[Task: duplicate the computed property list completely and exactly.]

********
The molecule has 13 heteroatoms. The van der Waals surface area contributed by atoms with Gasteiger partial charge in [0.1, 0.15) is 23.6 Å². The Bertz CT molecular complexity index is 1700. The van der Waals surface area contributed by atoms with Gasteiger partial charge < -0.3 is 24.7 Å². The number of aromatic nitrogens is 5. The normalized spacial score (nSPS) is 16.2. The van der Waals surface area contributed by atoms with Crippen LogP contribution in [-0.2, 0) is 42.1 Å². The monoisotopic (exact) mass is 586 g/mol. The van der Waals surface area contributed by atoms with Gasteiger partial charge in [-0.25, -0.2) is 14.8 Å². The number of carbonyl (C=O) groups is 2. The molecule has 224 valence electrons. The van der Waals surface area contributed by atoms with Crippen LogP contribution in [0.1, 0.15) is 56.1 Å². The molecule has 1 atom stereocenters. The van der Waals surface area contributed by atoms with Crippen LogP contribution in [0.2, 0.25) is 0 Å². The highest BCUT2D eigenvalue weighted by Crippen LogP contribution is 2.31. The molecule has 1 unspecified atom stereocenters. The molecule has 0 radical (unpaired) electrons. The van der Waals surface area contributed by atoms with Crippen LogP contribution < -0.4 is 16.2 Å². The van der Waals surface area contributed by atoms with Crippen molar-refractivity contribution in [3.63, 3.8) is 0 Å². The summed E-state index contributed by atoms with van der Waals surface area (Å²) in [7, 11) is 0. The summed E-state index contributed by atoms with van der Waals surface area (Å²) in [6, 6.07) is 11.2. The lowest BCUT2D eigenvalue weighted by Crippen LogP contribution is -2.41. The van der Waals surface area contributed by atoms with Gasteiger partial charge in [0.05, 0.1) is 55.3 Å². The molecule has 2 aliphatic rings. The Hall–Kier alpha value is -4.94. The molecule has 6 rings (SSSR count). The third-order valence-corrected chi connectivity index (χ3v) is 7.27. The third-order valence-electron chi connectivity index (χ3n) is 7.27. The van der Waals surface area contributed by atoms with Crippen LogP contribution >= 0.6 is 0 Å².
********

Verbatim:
The molecule has 13 heteroatoms. The van der Waals surface area contributed by atoms with Gasteiger partial charge in [0.1, 0.15) is 23.6 Å². The Bertz CT molecular complexity index is 1700. The van der Waals surface area contributed by atoms with Gasteiger partial charge < -0.3 is 24.7 Å². The number of aromatic nitrogens is 5. The normalized spacial score (nSPS) is 16.2. The van der Waals surface area contributed by atoms with Crippen LogP contribution in [-0.2, 0) is 42.1 Å². The monoisotopic (exact) mass is 586 g/mol. The van der Waals surface area contributed by atoms with Gasteiger partial charge in [-0.25, -0.2) is 14.8 Å². The number of carbonyl (C=O) groups is 2. The molecule has 224 valence electrons. The van der Waals surface area contributed by atoms with Crippen LogP contribution in [0.1, 0.15) is 56.1 Å². The molecule has 1 atom stereocenters. The van der Waals surface area contributed by atoms with Crippen LogP contribution in [0.2, 0.25) is 0 Å². The highest BCUT2D eigenvalue weighted by Crippen LogP contribution is 2.31. The molecule has 1 unspecified atom stereocenters. The molecule has 0 radical (unpaired) electrons. The van der Waals surface area contributed by atoms with Crippen LogP contribution < -0.4 is 16.2 Å². The van der Waals surface area contributed by atoms with Crippen molar-refractivity contribution in [3.63, 3.8) is 0 Å². The summed E-state index contributed by atoms with van der Waals surface area (Å²) in [7, 11) is 0. The summed E-state index contributed by atoms with van der Waals surface area (Å²) in [6, 6.07) is 11.2. The lowest BCUT2D eigenvalue weighted by Crippen LogP contribution is -2.41. The van der Waals surface area contributed by atoms with Gasteiger partial charge in [0.05, 0.1) is 55.3 Å². The molecule has 2 aliphatic rings. The Hall–Kier alpha value is -4.94. The molecule has 6 rings (SSSR count). The third-order valence-corrected chi connectivity index (χ3v) is 7.27. The third-order valence-electron chi connectivity index (χ3n) is 7.27. The van der Waals surface area contributed by atoms with Crippen LogP contribution >= 0.6 is 0 Å².